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Last I saw, on a typical desktop i5/i7 chip, x264 on superfast was roughly the same speed as QuickSync's encoder. So if you just want a quick transcode, preset ultrafast in x264 is probably still quite a bit faster than Quicksync.
In my tests, superfast x264 is not as fast as QuickSync. I have an i5 3570K overclocked to 4.5. Using a 24GB .mkv file as the test source, and .mp4/.m4v as the target, x264 takes ten minutes longer to produce the same size file (using vbr). Quality difference is undetectable on my iPhone. CPU usage is considerably less than half. Ultrafast produces larger files.
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Old 16th January 2013, 18:19   #8  |  Link
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Ultrafast produces larger files.
That does not make any sense, as bitrate can be arbitrarily chosen (within certain limits) through the --crf or --bitrate parameters.
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Old 16th January 2013, 22:30   #9  |  Link
jkauff
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That does not make any sense, as bitrate can be arbitrarily chosen (within certain limits) through the --crf or --bitrate parameters.
Using Constant Quality of 20 in Handbrake, Ultrafast produces bigger files for me. YMMV.
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Old 16th January 2013, 22:42   #10  |  Link
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Yes, but you can increase the CRF to get the same filesize. So implying that you don't use that preset instead of QuickSync because "it produces larger files" is nonsensical.
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Old 16th January 2013, 22:51   #11  |  Link
Dark Shikari
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Originally Posted by jkauff View Post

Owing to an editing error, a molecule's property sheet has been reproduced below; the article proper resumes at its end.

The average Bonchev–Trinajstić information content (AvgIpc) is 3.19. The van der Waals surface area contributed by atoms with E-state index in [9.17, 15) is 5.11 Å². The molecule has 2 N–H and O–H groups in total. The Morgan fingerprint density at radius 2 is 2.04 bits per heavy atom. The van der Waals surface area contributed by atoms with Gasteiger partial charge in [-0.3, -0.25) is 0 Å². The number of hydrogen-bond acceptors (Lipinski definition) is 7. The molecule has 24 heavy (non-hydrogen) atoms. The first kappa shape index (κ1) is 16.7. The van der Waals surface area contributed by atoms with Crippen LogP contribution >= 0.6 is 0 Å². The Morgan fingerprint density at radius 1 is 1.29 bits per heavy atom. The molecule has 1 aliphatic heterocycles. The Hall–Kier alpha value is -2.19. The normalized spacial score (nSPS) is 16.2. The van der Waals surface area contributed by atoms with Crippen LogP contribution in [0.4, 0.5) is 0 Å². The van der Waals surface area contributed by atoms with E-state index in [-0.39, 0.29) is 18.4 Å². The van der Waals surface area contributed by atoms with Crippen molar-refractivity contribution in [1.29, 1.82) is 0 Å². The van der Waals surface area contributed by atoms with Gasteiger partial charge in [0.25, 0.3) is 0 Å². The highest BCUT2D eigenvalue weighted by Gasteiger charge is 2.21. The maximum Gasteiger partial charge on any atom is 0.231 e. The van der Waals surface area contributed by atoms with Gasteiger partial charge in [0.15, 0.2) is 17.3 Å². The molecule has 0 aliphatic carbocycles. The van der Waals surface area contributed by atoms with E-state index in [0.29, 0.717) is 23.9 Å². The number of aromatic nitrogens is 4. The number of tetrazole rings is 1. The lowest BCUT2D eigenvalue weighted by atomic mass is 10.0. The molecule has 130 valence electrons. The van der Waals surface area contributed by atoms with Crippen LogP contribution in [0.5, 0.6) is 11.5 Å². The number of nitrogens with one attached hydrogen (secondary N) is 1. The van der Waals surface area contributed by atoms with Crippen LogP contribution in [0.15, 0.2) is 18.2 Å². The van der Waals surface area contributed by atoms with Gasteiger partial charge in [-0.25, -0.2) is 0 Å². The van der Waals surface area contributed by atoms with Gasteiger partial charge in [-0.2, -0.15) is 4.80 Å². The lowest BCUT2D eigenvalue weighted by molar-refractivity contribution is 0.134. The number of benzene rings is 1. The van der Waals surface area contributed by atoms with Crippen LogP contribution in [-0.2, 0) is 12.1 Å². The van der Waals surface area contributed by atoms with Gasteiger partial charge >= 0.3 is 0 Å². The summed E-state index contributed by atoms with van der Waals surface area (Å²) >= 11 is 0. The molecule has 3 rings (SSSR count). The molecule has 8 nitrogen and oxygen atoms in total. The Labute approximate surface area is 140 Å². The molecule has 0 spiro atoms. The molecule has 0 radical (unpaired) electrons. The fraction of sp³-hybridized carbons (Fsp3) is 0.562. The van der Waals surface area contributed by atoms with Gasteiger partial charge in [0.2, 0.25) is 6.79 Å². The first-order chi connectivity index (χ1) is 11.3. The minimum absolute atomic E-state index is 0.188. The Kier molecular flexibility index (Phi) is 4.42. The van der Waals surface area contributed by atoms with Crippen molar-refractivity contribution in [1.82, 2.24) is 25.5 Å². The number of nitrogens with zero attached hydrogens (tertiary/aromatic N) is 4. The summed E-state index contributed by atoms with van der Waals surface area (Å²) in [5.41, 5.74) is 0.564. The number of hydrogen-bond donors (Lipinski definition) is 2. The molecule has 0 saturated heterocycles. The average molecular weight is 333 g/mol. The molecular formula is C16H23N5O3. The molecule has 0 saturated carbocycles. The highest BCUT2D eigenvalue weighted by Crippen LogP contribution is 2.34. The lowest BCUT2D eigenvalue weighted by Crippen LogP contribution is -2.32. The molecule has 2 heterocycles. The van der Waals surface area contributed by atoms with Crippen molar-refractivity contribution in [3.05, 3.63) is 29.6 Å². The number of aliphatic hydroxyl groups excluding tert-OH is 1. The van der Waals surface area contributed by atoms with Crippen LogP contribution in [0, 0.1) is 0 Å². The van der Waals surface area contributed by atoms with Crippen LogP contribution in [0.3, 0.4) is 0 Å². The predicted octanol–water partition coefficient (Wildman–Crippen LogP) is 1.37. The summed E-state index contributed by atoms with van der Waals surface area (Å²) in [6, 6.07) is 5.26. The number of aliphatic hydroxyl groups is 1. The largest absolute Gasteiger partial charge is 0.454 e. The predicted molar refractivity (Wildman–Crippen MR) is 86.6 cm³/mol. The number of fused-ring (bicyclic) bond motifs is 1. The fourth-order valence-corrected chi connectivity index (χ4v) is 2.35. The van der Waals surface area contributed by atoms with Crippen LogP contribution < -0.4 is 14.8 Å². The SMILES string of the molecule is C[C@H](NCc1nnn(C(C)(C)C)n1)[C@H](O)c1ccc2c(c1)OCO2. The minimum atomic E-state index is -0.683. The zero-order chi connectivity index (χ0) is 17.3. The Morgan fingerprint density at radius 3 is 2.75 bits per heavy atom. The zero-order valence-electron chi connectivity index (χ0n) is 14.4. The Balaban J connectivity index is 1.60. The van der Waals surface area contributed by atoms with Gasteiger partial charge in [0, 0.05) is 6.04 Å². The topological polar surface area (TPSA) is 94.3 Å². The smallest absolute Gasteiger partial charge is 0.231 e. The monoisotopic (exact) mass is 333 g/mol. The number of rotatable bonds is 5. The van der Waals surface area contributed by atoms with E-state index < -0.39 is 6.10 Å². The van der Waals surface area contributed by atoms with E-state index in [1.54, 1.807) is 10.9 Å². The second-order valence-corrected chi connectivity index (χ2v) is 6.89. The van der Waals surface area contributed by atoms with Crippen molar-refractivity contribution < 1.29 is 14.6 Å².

In my tests, superfast x264 is not as fast as QuickSync. I have an i5 3570K overclocked to 4.5. Using a 24GB .mkv file as the test source, and .mp4/.m4v as the target, x264 takes ten minutes longer to produce the same size file (using vbr). Quality difference is undetectable on my iPhone. CPU usage is considerably less than half.
If the CPU usage is less than half, x264 isn't the reason it's going slowly. Most likely you have a decoder bottleneck preventing either from going any faster.
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Old 17th January 2013, 15:30   #12  |  Link
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I think CPU usage is less than half with quicksync .
Last time I try x264 superfast vs quicksync on my I2600k : ~350 fps (90% cpu usage) for x264 and ~500 fps ( 25% cpu usage for decoding and 10% for encoding ) for quicksync
x264 superfast quality was better for the same bitrate .
quicksync is quicker and probably use lesser power than x264
nothing is perfect.
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Old 17th January 2013, 15:46   #13  |  Link
jkauff
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If the CPU usage is less than half, x264 isn't the reason it's going slowly. Most likely you have a decoder bottleneck preventing either from going any faster.
I know I'm not comparing apples to apples here. All I'm saying is that I get a usable and reasonably good looking video for my phone using MediaCoder and QuickSync, and any one of the four cores seldom goes past 50%. Using Handbrake with the x264 superfast preset and an equivalent bitrate (or high Constant Quality setting) uses all four cores at 100% and takes longer. For a quick and dirty transcode in the morning before I leave for work, MediaCoder w/QS gets the job done faster and I can do some other work at the same time.

If I can set up the job before I go to bed, I prefer software-only transcoding. I'd just like to use one tool (in this case Handbrake) with the option to use hw or sw transcoding.